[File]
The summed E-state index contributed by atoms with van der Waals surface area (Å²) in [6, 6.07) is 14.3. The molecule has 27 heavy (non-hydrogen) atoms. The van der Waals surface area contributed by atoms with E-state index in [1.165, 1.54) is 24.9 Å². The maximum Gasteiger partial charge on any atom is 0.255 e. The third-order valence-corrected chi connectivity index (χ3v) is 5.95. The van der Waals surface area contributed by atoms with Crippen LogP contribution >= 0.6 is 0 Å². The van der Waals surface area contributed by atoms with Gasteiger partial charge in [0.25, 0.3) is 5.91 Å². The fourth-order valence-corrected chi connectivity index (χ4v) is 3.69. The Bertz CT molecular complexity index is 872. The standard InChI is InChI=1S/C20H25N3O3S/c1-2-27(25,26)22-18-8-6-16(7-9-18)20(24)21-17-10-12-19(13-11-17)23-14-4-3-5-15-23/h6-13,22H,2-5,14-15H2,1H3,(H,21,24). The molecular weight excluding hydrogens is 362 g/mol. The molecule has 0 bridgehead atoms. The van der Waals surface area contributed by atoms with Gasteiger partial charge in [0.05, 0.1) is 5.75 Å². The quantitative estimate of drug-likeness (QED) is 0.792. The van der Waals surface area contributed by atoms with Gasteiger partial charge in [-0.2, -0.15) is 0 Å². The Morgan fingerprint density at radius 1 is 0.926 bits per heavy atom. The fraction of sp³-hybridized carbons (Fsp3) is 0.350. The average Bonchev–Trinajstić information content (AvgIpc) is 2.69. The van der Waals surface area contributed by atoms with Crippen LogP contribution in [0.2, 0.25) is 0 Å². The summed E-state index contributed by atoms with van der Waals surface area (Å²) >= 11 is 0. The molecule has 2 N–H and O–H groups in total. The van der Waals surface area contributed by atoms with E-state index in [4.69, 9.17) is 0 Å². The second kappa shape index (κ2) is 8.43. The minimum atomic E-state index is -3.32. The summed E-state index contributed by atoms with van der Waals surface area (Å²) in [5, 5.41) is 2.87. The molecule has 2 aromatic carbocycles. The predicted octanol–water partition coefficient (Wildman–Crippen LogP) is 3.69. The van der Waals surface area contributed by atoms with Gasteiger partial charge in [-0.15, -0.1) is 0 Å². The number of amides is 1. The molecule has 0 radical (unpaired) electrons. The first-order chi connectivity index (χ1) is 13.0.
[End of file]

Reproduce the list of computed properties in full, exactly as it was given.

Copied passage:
The summed E-state index contributed by atoms with van der Waals surface area (Å²) in [6, 6.07) is 14.3. The molecule has 27 heavy (non-hydrogen) atoms. The van der Waals surface area contributed by atoms with E-state index in [1.165, 1.54) is 24.9 Å². The maximum Gasteiger partial charge on any atom is 0.255 e. The third-order valence-corrected chi connectivity index (χ3v) is 5.95. The van der Waals surface area contributed by atoms with Crippen LogP contribution >= 0.6 is 0 Å². The van der Waals surface area contributed by atoms with Gasteiger partial charge in [0.25, 0.3) is 5.91 Å². The fourth-order valence-corrected chi connectivity index (χ4v) is 3.69. The Bertz CT molecular complexity index is 872. The standard InChI is InChI=1S/C20H25N3O3S/c1-2-27(25,26)22-18-8-6-16(7-9-18)20(24)21-17-10-12-19(13-11-17)23-14-4-3-5-15-23/h6-13,22H,2-5,14-15H2,1H3,(H,21,24). The molecular weight excluding hydrogens is 362 g/mol. The molecule has 0 bridgehead atoms. The van der Waals surface area contributed by atoms with Gasteiger partial charge in [0.05, 0.1) is 5.75 Å². The quantitative estimate of drug-likeness (QED) is 0.792. The van der Waals surface area contributed by atoms with Gasteiger partial charge in [-0.2, -0.15) is 0 Å². The Morgan fingerprint density at radius 1 is 0.926 bits per heavy atom. The fraction of sp³-hybridized carbons (Fsp3) is 0.350. The average Bonchev–Trinajstić information content (AvgIpc) is 2.69. The van der Waals surface area contributed by atoms with Crippen LogP contribution in [0.2, 0.25) is 0 Å². The summed E-state index contributed by atoms with van der Waals surface area (Å²) >= 11 is 0. The molecule has 2 N–H and O–H groups in total. The van der Waals surface area contributed by atoms with E-state index in [4.69, 9.17) is 0 Å². The second kappa shape index (κ2) is 8.43. The minimum atomic E-state index is -3.32. The summed E-state index contributed by atoms with van der Waals surface area (Å²) in [5, 5.41) is 2.87. The molecule has 2 aromatic carbocycles. The predicted octanol–water partition coefficient (Wildman–Crippen LogP) is 3.69. The van der Waals surface area contributed by atoms with Gasteiger partial charge in [-0.15, -0.1) is 0 Å². The number of amides is 1. The molecule has 0 radical (unpaired) electrons. The first-order chi connectivity index (χ1) is 13.0.